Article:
executions in the world:

In 2019


2000 to present



  • Abolitionist
  • retentionist
  • De facto abolitionist
  • Moratorium on executions
  • Abolitionist for ordinary crimes
  • Committed to abolishing the death penalty


government: costitutional parliamentary democracy
state of civil and political rights: Partly free
constitution: 16 September 1975
legal system: based on English common law
legislative system: Unicameral National Parliament
judicial system: Supreme Court
religion: 22% Catholic; 16% Lutheran; 34% indigenous beliefs; other
death row: 5 (up to September 2009, according to Amnesty International)
year of last executions: 0-0-1954
death sentences: 0
executions: 0
international treaties on human rights and the death penalty:

International Covenant on Civil and Political Rights

Convention on the Rights of the Child

Murder, treason and piracy are capital crimes.
The death penalty for wilful murder was abolished in 1970, but in August 1991 parliament re-introduced it through an amendment to the Criminal Code, in response to a worsening law and order situation, including a rising rate of violent crime, in particular rape and murder. The decision to amend the law stated that the death penalty for wilful murder should not be mandatory, but should be at the discretion of the judge. However, the death penalty is not mandatory for murder.
In the twenty years prior to 1991, the Criminal Code already provided for the death penalty for treason, piracy with violence and attempted piracy with personal violence. However, it was never imposed for these crimes, nor were there any executions for wilful murder after 1954.
In 1993, the public prosecutor issued guidelines to judges on the imposition of the death penalty in cases of willful murder, and in 1995, the courts imposed the first death sentence. However, PNG legislation does not set out detailed procedures for executions. The Criminal Code provides that the death penalty “shall be carried out by hanging the offender by his neck until he is dead”.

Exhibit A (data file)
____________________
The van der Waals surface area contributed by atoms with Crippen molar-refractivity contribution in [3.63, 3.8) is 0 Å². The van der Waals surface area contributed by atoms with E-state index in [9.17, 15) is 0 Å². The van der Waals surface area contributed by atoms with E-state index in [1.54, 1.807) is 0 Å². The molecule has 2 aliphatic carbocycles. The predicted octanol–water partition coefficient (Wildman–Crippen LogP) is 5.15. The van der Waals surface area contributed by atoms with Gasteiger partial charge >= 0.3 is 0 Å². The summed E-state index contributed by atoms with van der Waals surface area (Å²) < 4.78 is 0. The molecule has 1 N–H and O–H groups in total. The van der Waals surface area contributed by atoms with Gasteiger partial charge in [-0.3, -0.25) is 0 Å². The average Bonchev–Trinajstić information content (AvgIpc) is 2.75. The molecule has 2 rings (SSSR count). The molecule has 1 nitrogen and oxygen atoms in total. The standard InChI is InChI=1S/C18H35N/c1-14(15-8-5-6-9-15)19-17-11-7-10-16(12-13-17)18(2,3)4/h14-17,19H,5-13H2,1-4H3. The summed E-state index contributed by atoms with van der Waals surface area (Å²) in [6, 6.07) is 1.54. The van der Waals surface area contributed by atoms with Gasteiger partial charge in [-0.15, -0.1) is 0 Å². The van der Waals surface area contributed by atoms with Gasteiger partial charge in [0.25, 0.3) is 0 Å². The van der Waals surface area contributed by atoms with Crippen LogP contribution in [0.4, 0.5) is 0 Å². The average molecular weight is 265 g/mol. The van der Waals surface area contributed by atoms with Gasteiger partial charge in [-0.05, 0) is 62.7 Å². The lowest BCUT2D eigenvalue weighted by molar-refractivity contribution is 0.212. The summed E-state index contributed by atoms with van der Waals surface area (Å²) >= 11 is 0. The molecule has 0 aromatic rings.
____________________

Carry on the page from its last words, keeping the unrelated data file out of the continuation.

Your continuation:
Individuals sentenced to death have the right of appeal. The first avenue of appeal is to the Supreme Court to which an application must be submitted within 40 days of sentencing.
If this application is unsuccessful, an appeal can be made to the Advisory Committee on the Power of Mercy. After considering such an application, the committee makes a recommendation to the National Executive Council (NEC) – PNG’s cabinet, chaired by the prime minister – as to whether or not mercy should be granted in a particular case.
The recommendation is then passed to the head of state, the governor-general, with whom the final decision rests. Should the death sentence be upheld, the head of state, acting on the advice of the NEC, will set the time and date of execution.
Exact figures on the number of people executed prior to 1954 are not available, although it is known that at least 67 people were executed by hanging under the Australian, British and German colonial administrations of PNG between the two world wars.
The Defence Forces Act also provides for the death penalty.
At the 59th Session of the UN Commission on Human Rights in 2003, Papua New Guinea became the first de facto abolitionist country to sponsor the resolution against the death penalty, that was approved for the 7th consecutive year. However, at the 2004 UNCHR it joined the statement of disassociation to the same resolution presented by retentionist countries. A March 29, 2004 report by the Pacific News Agency Service said that PNG was looking at the possibility of adopting death penalty laws used in Singapore. The agency reported that a delegation led by Justice Minister Mark Maipakai had visited Singapore “to study the necessary laws and their practical application”. However, on April 12, 2006, new Justice Minister Bire Kimisopa said during a press conference in Port Moresby that Papua New Guinea was not yet ready to impose the death penalty and that the move to abolish it was already before Cabinet.
According to the government, in November 2003 seven men were awaiting either executions or the outcome of appeals against a death sentence.
The last hanging in Papua New Guinea was in 1954.
On December 18, 2008 Papua New Guinea abstained on the Resolution on a Moratorium on the Use of the Death Penalty at the UN General Assembly.
On December 21st, 2010 Papua New Guinea voted against the Resolution on a Moratorium on the Use of the Death Penalty at the UN General Assembly.


Asia, Middle East, Australia and Oceania